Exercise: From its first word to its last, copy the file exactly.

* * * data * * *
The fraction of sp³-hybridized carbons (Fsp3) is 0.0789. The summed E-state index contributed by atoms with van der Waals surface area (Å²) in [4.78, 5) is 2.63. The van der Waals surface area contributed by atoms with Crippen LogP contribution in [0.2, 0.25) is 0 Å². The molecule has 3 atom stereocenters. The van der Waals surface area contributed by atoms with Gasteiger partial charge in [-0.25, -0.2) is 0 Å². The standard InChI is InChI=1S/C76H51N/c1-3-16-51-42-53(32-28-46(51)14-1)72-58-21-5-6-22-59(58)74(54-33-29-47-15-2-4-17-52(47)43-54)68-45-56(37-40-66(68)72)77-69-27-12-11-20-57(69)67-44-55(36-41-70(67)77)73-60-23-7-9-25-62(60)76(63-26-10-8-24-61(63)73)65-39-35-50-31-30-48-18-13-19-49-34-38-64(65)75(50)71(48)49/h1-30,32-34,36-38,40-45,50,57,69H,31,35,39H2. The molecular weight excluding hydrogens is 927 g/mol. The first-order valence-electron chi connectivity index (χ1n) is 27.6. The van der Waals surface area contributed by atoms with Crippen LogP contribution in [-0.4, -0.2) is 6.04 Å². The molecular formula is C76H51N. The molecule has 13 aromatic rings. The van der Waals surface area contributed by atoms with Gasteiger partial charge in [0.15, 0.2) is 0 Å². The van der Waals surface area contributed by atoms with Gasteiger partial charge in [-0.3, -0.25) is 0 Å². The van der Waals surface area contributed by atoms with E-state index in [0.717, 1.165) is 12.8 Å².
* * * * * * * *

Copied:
The fraction of sp³-hybridized carbons (Fsp3) is 0.0789. The summed E-state index contributed by atoms with van der Waals surface area (Å²) in [4.78, 5) is 2.63. The van der Waals surface area contributed by atoms with Crippen LogP contribution in [0.2, 0.25) is 0 Å². The molecule has 3 atom stereocenters. The van der Waals surface area contributed by atoms with Gasteiger partial charge in [-0.25, -0.2) is 0 Å². The standard InChI is InChI=1S/C76H51N/c1-3-16-51-42-53(32-28-46(51)14-1)72-58-21-5-6-22-59(58)74(54-33-29-47-15-2-4-17-52(47)43-54)68-45-56(37-40-66(68)72)77-69-27-12-11-20-57(69)67-44-55(36-41-70(67)77)73-60-23-7-9-25-62(60)76(63-26-10-8-24-61(63)73)65-39-35-50-31-30-48-18-13-19-49-34-38-64(65)75(50)71(48)49/h1-30,32-34,36-38,40-45,50,57,69H,31,35,39H2. The molecular weight excluding hydrogens is 927 g/mol. The first-order valence-electron chi connectivity index (χ1n) is 27.6. The van der Waals surface area contributed by atoms with Crippen LogP contribution in [-0.4, -0.2) is 6.04 Å². The molecular formula is C76H51N. The molecule has 13 aromatic rings. The van der Waals surface area contributed by atoms with Gasteiger partial charge in [0.15, 0.2) is 0 Å². The van der Waals surface area contributed by atoms with Gasteiger partial charge in [-0.3, -0.25) is 0 Å². The van der Waals surface area contributed by atoms with E-state index in [0.717, 1.165) is 12.8 Å².